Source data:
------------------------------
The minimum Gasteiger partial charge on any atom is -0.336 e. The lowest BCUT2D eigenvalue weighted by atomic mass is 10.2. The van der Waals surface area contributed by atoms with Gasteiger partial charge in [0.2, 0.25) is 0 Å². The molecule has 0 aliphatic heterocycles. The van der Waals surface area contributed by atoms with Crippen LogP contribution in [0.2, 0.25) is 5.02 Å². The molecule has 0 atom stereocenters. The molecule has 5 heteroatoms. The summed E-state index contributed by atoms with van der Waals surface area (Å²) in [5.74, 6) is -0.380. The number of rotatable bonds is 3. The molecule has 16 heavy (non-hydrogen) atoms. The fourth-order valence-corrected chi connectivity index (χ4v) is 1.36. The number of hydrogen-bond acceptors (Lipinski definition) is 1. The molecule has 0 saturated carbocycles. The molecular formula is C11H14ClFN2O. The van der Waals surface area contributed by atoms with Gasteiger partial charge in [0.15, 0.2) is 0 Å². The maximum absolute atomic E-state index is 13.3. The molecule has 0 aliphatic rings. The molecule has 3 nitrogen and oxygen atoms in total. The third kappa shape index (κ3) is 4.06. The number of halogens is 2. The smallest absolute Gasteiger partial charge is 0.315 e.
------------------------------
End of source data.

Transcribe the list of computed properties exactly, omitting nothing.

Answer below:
The minimum Gasteiger partial charge on any atom is -0.336 e. The lowest BCUT2D eigenvalue weighted by atomic mass is 10.2. The van der Waals surface area contributed by atoms with Gasteiger partial charge in [0.2, 0.25) is 0 Å². The molecule has 0 aliphatic heterocycles. The van der Waals surface area contributed by atoms with Crippen LogP contribution in [0.2, 0.25) is 5.02 Å². The molecule has 0 atom stereocenters. The molecule has 5 heteroatoms. The summed E-state index contributed by atoms with van der Waals surface area (Å²) in [5.74, 6) is -0.380. The number of rotatable bonds is 3. The molecule has 16 heavy (non-hydrogen) atoms. The fourth-order valence-corrected chi connectivity index (χ4v) is 1.36. The number of hydrogen-bond acceptors (Lipinski definition) is 1. The molecule has 0 saturated carbocycles. The molecular formula is C11H14ClFN2O. The van der Waals surface area contributed by atoms with Gasteiger partial charge in [0.15, 0.2) is 0 Å². The maximum absolute atomic E-state index is 13.3. The molecule has 0 aliphatic rings. The molecule has 3 nitrogen and oxygen atoms in total. The third kappa shape index (κ3) is 4.06. The number of halogens is 2. The smallest absolute Gasteiger partial charge is 0.315 e.